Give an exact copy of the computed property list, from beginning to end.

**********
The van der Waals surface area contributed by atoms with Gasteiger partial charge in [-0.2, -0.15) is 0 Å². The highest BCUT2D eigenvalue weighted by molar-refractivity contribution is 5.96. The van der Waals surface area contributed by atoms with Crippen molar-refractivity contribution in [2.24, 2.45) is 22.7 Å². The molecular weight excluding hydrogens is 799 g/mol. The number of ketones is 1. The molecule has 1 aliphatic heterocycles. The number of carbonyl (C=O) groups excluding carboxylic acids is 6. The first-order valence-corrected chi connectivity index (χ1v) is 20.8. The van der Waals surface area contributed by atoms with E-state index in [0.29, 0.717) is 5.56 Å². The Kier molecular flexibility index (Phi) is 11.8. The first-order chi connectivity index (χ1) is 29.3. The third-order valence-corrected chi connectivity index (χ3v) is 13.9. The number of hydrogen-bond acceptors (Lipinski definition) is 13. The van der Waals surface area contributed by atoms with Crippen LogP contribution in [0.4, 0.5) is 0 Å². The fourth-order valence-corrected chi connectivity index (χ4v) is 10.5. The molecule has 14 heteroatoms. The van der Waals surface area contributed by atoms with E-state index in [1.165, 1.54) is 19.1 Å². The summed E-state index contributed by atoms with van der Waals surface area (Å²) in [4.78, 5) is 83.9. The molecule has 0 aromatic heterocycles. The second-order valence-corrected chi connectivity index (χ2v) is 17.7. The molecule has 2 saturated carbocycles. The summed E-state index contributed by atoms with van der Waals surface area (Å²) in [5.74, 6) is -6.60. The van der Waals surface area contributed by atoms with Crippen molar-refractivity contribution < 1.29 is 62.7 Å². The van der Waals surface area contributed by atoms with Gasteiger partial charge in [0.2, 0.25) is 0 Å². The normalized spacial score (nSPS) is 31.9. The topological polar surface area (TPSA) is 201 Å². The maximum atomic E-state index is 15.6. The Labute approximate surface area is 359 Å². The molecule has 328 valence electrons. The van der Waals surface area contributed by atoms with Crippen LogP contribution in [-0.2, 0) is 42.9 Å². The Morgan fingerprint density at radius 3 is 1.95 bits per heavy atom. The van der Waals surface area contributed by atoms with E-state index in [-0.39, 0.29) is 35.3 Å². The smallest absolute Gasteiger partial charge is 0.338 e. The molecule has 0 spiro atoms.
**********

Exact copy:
The van der Waals surface area contributed by atoms with Gasteiger partial charge in [-0.2, -0.15) is 0 Å². The highest BCUT2D eigenvalue weighted by molar-refractivity contribution is 5.96. The van der Waals surface area contributed by atoms with Crippen molar-refractivity contribution in [2.24, 2.45) is 22.7 Å². The molecular weight excluding hydrogens is 799 g/mol. The number of ketones is 1. The molecule has 1 aliphatic heterocycles. The number of carbonyl (C=O) groups excluding carboxylic acids is 6. The first-order valence-corrected chi connectivity index (χ1v) is 20.8. The van der Waals surface area contributed by atoms with E-state index in [0.29, 0.717) is 5.56 Å². The Kier molecular flexibility index (Phi) is 11.8. The first-order chi connectivity index (χ1) is 29.3. The third-order valence-corrected chi connectivity index (χ3v) is 13.9. The number of hydrogen-bond acceptors (Lipinski definition) is 13. The van der Waals surface area contributed by atoms with Crippen LogP contribution in [0.4, 0.5) is 0 Å². The fourth-order valence-corrected chi connectivity index (χ4v) is 10.5. The molecule has 14 heteroatoms. The van der Waals surface area contributed by atoms with E-state index in [1.165, 1.54) is 19.1 Å². The summed E-state index contributed by atoms with van der Waals surface area (Å²) in [4.78, 5) is 83.9. The molecule has 0 aromatic heterocycles. The second-order valence-corrected chi connectivity index (χ2v) is 17.7. The molecule has 2 saturated carbocycles. The summed E-state index contributed by atoms with van der Waals surface area (Å²) in [5.74, 6) is -6.60. The van der Waals surface area contributed by atoms with Crippen molar-refractivity contribution < 1.29 is 62.7 Å². The van der Waals surface area contributed by atoms with Gasteiger partial charge in [0.2, 0.25) is 0 Å². The normalized spacial score (nSPS) is 31.9. The topological polar surface area (TPSA) is 201 Å². The maximum atomic E-state index is 15.6. The Labute approximate surface area is 359 Å². The molecule has 328 valence electrons. The van der Waals surface area contributed by atoms with Crippen LogP contribution in [-0.2, 0) is 42.9 Å². The Morgan fingerprint density at radius 3 is 1.95 bits per heavy atom. The van der Waals surface area contributed by atoms with E-state index in [-0.39, 0.29) is 35.3 Å². The smallest absolute Gasteiger partial charge is 0.338 e. The molecule has 0 spiro atoms.